An image claiming a woman was caught breastfeeding her cat while onboard a Delta Airlines flight has been making rounds online.

The incident reportedly took place on a flight from Syracuse, New York, to Atlanta, Georgia, according to Yahoo News Australia.

The image is a screenshot of a supposed ACARS (Aircraft Communications Addressing and Reporting System) message the pilot of Delta Air flight DL1360 sent to the ground, requesting a "Redcoat" to meet one of the passengers on the plane.

"Req Redcoat meet AC Pax (passenger) in (seat) 13A is breastfeeding a cat and will not put cat back in its carrier when FA (flight attendant) requested," the message reads.

Stationed at airports, Red Coats are customer service experts who are trained to handle "on-the-stop customer issues" as per Delta Airlines' website.

Many people expressed their disbelief after seeing the said image.

Author Rick Wilson posted about it, writing, "I saw this on Reddit today. It's an ACARS in-flight message from the cockpit to the ground. Also, civilization had a good run."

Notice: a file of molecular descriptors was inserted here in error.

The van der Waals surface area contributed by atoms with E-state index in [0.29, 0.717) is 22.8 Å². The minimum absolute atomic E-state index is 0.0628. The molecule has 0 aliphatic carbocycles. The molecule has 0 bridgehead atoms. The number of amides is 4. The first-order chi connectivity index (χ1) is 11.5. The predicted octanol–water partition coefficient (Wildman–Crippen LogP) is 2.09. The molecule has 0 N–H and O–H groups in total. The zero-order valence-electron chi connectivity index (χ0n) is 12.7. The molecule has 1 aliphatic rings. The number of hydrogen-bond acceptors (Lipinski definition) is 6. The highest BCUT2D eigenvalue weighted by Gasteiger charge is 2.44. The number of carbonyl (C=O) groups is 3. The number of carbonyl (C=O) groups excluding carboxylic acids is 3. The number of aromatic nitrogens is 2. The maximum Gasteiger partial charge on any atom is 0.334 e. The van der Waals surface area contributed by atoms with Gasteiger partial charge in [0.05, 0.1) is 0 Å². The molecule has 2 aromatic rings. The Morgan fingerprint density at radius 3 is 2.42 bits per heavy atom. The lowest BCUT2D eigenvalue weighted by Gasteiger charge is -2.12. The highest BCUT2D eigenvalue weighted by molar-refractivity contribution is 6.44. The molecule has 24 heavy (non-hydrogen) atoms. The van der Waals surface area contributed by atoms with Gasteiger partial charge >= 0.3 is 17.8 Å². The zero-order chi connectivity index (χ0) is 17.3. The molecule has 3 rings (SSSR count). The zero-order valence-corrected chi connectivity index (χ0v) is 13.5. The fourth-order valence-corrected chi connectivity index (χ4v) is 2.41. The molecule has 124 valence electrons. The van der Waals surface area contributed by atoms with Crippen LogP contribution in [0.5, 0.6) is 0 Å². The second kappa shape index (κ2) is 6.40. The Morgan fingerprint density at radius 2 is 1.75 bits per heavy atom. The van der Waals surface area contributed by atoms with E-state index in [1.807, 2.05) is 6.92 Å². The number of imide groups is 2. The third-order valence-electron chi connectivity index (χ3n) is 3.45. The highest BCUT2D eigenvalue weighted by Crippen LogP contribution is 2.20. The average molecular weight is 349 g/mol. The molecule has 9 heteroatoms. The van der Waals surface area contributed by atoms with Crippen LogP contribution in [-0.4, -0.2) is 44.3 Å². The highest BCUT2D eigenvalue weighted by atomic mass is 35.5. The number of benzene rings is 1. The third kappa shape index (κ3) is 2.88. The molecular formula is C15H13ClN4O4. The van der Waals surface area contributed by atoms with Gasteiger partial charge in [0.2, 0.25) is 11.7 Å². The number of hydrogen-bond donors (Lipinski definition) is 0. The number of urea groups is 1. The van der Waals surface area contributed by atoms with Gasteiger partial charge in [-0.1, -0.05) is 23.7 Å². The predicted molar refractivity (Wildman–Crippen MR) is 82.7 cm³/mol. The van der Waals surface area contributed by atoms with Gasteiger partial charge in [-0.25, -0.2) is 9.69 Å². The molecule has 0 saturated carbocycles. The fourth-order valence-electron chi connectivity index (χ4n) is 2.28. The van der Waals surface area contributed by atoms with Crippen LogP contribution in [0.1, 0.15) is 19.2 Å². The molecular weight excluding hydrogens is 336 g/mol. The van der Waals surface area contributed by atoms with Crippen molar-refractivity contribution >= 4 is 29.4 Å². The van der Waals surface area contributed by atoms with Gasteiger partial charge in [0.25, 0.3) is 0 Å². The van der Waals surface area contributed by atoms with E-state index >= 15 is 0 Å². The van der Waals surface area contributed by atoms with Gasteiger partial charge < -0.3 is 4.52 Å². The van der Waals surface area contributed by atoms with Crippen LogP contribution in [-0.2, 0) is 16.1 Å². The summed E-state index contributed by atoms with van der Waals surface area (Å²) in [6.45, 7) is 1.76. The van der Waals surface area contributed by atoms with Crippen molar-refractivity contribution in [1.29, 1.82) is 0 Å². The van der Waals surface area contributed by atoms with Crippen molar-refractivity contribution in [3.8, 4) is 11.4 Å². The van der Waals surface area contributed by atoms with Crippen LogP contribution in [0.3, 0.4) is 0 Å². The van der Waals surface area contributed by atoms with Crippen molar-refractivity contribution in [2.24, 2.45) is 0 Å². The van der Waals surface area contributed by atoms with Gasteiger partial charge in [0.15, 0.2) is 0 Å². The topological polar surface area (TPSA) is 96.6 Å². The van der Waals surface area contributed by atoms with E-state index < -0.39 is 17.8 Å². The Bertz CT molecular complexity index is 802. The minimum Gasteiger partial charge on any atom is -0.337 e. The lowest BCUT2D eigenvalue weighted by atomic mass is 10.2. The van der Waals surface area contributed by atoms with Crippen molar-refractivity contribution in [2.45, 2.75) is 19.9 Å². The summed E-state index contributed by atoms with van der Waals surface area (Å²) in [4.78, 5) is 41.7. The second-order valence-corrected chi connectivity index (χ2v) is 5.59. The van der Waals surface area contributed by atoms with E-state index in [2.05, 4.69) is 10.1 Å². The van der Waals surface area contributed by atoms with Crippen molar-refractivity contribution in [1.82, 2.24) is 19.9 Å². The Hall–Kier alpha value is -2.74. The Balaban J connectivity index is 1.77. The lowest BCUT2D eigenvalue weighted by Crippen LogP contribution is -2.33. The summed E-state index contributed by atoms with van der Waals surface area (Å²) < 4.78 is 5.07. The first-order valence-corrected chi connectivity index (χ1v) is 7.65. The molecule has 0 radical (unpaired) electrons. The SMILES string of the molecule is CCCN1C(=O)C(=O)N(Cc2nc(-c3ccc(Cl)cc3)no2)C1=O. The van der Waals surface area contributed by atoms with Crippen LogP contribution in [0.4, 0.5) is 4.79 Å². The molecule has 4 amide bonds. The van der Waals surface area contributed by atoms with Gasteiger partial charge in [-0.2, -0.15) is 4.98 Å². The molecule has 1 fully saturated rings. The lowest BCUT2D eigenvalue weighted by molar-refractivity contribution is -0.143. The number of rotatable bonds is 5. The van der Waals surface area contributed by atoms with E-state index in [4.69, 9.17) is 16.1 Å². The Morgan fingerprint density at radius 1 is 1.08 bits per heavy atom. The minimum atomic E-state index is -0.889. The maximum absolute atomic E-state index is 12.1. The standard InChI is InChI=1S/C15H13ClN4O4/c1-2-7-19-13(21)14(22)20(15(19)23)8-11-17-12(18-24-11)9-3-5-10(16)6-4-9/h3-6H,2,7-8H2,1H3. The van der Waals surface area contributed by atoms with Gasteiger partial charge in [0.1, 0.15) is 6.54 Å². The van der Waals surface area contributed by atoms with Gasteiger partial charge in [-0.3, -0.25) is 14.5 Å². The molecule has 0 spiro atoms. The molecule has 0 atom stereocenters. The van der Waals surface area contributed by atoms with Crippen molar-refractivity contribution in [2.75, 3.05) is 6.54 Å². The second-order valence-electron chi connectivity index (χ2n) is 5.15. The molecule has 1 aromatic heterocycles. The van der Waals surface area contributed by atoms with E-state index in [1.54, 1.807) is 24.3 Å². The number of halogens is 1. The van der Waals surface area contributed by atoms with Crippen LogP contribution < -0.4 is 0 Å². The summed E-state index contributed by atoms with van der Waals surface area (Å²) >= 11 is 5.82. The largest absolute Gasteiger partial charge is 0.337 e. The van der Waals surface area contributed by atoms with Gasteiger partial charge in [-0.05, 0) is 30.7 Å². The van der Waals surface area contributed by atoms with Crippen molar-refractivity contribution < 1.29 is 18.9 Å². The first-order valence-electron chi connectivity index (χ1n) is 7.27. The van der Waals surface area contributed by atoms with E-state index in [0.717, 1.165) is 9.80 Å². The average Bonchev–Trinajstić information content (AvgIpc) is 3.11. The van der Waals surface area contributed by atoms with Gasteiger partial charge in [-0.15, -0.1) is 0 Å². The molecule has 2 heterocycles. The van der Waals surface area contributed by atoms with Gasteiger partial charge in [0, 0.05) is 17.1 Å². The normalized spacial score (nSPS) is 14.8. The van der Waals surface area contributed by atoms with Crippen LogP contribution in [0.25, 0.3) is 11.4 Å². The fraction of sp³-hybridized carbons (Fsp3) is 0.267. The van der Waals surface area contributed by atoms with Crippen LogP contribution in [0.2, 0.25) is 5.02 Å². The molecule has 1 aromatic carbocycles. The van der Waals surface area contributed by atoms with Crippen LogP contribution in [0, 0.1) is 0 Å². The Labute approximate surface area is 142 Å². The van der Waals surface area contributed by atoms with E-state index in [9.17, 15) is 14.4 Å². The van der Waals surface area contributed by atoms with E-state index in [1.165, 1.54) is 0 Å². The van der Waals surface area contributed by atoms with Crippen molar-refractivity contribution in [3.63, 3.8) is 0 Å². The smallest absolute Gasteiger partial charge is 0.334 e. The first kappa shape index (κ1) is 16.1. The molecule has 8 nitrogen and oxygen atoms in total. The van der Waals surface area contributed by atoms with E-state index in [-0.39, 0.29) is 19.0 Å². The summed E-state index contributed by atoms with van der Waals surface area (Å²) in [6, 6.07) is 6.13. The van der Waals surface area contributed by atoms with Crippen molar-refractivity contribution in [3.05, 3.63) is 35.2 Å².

A netizen responded to his tweet, saying, "Has anyone tried unplugging humanity & plugging it back in?"

Though the airline has not yet released a statement about it, aviation advocate and former NYCAviation owner Phil Derner claimed in a tweet that he had personally confirmed the incident when it took place.

Responding to a netizen's post, he noted, "I personally confirmed this when it happened. Surprised it took so long to make it around the internet. Haha"

Ainsley Elizabeth, a flight attendant who was on the same plane, posted about the incident on TikTok on Nov. 13, according to WFLA.

"This woman had one of those, like, hairless cats swaddled up in a blanket so it looked like a baby," the outlet quoted her as saying. "Her shirt was up and she was trying to get the cat to latch and she wouldn’t put the cat back in the carrier. And the cat was screaming for its life."

Delta Airlines allows passengers to travel with small dogs, cats and household birds along with them in the aircraft. These furry friends can accompany passengers in the cabin granted that they fit in small, ventilated pet carriers. Passengers must also make sure that the carriers are small enough to fit underneath the seat in front of them.

Representational Image Credit: Pixabay